“I am titanium!” This line from a bestselling pop song exemplifies titanium’s desirable qualities – as strong as steel, as light as aluminum, and as beautiful as platinum, metal-wise, which translates to being strong, beautiful and resilient as a human. No wonder then that its name was derived from “titanos”, a Greek word that refers to the Titans, the earliest and mightiest of gods in Greek mythology.
Contrary to the popular idea that titanium is a rare metal in terms of quantity because of its expensive price, it isn’t. It’s actually the ninth most abundant element on Earth, as well as present in abundance in meteorites and the sun.
Properties of Titanium
Discovered in the late a8th century, titanium (atomic number 22) has an atomic mass of 47.867, and a melting point of 3034°F and a boiling point of 5959°F. Aside from being among the most corrosion-resistant metals known to man, it’s simultaneously light and strong.
Titanium has a wide range of uses because of its desirable properties. Yes, it’s as strong as steel yet it’s so lightweight – an alloy of titanium and steel weigh less than pure steel! It’s known for its superior strength-to-weight ratio and for its high resistance to corrosion even at high temperatures; the metal forms a protective oxide coating that keeps corrosion at bay.
Titanium in Products
For these reasons, titanium is used in dozens of consumer products, many of which consumers aren’t even aware have titanium in it. With its elegant silvery-white luster, it’s used in jewelry particularly in rings and bands, a recent trend that seems to be on the rise considering titanium’s aesthetic appeal and durable property. It’s also used in the production of small artificial gemstones, a cheaper yet just as beautiful alternative to real gemstones.
Eyeglass frames, laptops and cellphones, which are common consumer products, also have titanium components albeit in different quantities. Firearms are also being made of titanium, thus, it may well replace some of the steel and aluminum firearms in many people’s firearms collections.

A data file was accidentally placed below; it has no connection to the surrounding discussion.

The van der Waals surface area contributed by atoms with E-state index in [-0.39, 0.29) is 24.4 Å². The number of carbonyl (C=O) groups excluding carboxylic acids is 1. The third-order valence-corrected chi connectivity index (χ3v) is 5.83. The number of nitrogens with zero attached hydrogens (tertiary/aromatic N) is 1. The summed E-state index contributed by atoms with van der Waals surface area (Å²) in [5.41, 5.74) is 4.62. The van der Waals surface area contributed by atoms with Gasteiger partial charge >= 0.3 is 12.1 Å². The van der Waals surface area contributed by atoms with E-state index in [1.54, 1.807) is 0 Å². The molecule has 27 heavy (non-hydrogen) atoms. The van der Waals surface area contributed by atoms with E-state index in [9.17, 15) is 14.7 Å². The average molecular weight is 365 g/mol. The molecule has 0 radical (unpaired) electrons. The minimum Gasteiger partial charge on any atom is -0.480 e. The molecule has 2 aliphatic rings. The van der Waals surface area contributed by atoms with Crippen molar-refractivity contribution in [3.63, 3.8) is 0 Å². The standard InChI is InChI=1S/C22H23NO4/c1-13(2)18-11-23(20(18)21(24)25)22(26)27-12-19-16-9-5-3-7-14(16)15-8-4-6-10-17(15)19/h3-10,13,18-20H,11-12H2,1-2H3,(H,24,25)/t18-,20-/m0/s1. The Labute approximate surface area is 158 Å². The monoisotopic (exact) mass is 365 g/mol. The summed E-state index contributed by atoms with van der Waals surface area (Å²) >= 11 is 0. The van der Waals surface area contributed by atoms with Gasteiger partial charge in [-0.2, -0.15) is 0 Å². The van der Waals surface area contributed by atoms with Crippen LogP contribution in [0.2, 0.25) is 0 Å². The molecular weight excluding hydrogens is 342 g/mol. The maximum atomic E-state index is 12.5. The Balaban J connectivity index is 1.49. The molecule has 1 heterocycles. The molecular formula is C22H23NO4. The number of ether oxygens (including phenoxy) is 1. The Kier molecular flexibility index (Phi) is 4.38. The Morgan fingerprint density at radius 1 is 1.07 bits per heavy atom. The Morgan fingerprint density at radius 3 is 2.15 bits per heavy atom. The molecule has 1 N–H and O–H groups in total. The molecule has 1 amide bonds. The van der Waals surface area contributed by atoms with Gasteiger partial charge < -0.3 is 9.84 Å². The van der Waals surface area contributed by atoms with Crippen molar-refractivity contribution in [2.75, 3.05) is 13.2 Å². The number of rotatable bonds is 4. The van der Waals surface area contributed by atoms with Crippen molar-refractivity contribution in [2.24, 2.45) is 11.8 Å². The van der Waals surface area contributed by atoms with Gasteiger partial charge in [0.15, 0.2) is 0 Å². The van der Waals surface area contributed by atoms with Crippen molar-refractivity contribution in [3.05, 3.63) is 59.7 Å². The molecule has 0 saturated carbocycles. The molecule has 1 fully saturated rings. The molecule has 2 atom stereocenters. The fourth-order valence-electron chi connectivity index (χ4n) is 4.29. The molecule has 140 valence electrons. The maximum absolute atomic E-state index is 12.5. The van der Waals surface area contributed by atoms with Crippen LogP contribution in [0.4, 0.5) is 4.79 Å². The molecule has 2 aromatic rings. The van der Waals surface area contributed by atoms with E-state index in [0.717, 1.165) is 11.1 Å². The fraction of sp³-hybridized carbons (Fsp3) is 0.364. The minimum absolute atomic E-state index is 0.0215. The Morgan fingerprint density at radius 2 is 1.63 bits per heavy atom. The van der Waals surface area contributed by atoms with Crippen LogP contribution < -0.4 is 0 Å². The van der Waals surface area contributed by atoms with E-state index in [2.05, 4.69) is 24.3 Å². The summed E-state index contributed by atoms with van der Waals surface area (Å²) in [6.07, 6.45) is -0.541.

Many high-end sports equipment like hockey sticks, golf clubs, cricket bats, tennis rackets, and bicycle frames, even helmet grills, are made of titanium. Racing bikes and cars also have titanium components – these vehicles are designed for strength, durability, and relatively light weight, the properties of the metal.
From the 1960s Blackbird to the modern Boeing and Airbus airplanes, titanium continues to be used extensively in the aviation industry in general and in aerospace engineering in particular. These machines are designed to withstand extreme pressures and titanium can definitely deliver.
Titanium has a high resistance against saline water and, thus, it’s just as popular in the field of marine engineering as it is in aerospace engineering. It’s widely used in several parts of ships and boats including propeller shafts, among other parts exposed to seawater for prolonged periods. It’s also used in desalination plants for the same reasons.
For industrial applications, titanium is used in the manufacture of white paint, as well as in wave soldering and ultrasonic welding. In consumer goods, it’s used in the manufacture of plastic, paper and toothpaste, as well as in metal art and cookware. Backpackers are increasingly preferring titanium items, such as lanterns and tents, because of the combo of light weight and durability.
Did you know that titanium tetrachloride is used in the production of smoke screens and in sky writing? The thick fumes it produces make titanium a great metal for these purposes.
Titanium in the Body
We may yet see a time when the human body can me supported by titanium parts from the head to the feet! We are seeing its beginning with the wide use of titanium in the medical field including artificial replacements for hip and knee joints, pacemakers, dental implants, crutches, and bone plates and screws. Ask your surgeon and he’s likely using surgical instruments made of titanium.
Since titanium isn’t magnetic, people with titanium implants (e.g., dental implants) can undergo MRI examinations.
Titanium in Architecture
Bronze, iron and steel are the common metals used in structures and sculptures. Titanium, however, is also making itself known, so to speak, for these purposes – again, its superior strength, beautiful appearance, and light weight make it suitable for structures and sculptures, as architects and artists know.
There are several notable uses of titanium in monuments, too, particularly in the former Soviet Union. In Moscow, for example, the Monument to the Conquerors of Space is a titanium-clad structure outside the All-Russia Exhibition Centre. The Yuri Gagarin Monument is also built from titanium, and the world will continue to know of the achievement of the great Soviet cosmonaut as the first human in space partly because of it.
We don’t need to look far or to dig deep into the Earth to find titanium. Scientists believe that the human body takes in about 0.8 milligrams of titanium every day but it isn’t absorbed. Don’t worry as titanium isn’t toxic and reactive while in the body so it doesn’t cause adverse symptoms and, thus, the metal is used in several implants.